Handling an Honor Issue

In order to adhere to the notions of truth, integrity, and respect that we as community members swore to uphold, it is your responsibility to not only avoid violating the honor code yourself, but also address suspected violations committed by your peers. It is natural to feel uncomfortable when addressing an issue regarding another person's integrity. It is important to remember that you are a member of the Columbia Business School community and that the community's reputation is only as good as that of its members.

What do I do if I suspect someone of breaking the honor code?

Reflect upon the situation.

  • Before reporting an honor code infraction, take some time to think about the circumstances you witnessed and/or heard. Consider asking clarifying questions of the student in question to clear up any ambiguity regarding what you witnessed and/or heard.

Conflicted? That's normal! Reach out to a trusted source.

  • Turn to your cluster's VP of Citizenship if guidance is needed regarding the potential infraction, and what steps you should be taking to uphold the Honor Code at CBS.
  • If, after reflection, you are confident in the need to report an infraction, please email [email protected]. Unless the infraction rises to that which mandated reporters are required to share with the University's Student Conduct and Community Standards office, your submission will remain confidential and you have the option to remain anonymous should disciplinary proceedings be required.
  • For action to take place, your submission must include the following: your name and valid GSB email address, a thorough account of the incident in question, and the name of the student in question.
  • Formally disclosing a charge of a violation will initiate disciplinary proceedings, which may result in an Informal Resolution with a professor or a Formal Resolution that includes a hearing conducted by the Standing Committees on Discipline.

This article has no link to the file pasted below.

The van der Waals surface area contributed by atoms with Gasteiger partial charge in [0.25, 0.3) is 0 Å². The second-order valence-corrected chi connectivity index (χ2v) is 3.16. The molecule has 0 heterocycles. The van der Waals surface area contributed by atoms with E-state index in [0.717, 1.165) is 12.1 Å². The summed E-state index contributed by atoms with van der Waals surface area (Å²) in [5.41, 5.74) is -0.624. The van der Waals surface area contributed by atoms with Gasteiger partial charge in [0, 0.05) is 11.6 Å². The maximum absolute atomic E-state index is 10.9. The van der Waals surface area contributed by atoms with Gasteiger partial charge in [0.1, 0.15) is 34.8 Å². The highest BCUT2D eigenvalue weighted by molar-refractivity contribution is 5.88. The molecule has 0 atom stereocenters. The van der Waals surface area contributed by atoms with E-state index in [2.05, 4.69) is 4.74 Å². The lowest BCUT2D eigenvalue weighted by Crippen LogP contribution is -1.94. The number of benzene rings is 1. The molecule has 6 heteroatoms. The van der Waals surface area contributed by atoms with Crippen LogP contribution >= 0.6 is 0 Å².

• Hearing panels are populated by members from two committees: Faculty Standing Committee for Discipline and the Student Standing Committee for Discipline (comprised of VPs of Citizenship). The process is administered by the Assistant Dean & Dean of Students (MBA or EMBA).

What comes next?

  • To maintain privacy and confidentiality, the reporter will not receive notice of informal or formal proceedings, nor will they be apprised of any resulting disciplinary measures.

    What do I do if I have been charged with an infraction?

    • A student accused of academic dishonesty or misconduct will receive written notice of the complaint and will be asked to meet with the Director of Academics (MBA) or the Assistant Dean & Dean of Students (EMBA), depending on which program the student is enrolled. The Director/Assistant Dean & Dean of Students will advise the student alleged to have committed academic dishonesty or misconduct of his or her rights, the requirements of confidentiality, and the procedures for the disciplinary proceedings, if necessary, which will take place no sooner than two weeks after the initial meeting.
    • Confidentiality is of utmost importance in the disciplinary process, and the University strives to maintain absolute discretion in any proceedings related to the Honor Code and integrity.
    • The Ombuds Office also provides impartial, confidential consultation on any University matter. The Ombuds Office advocates for fair process, considering the rights and interests of all parties. Use of the Ombuds Office is not, however, a substitute for the procedures outlined above. Visit its Web site at: www.columbia.edu/cu/ombuds.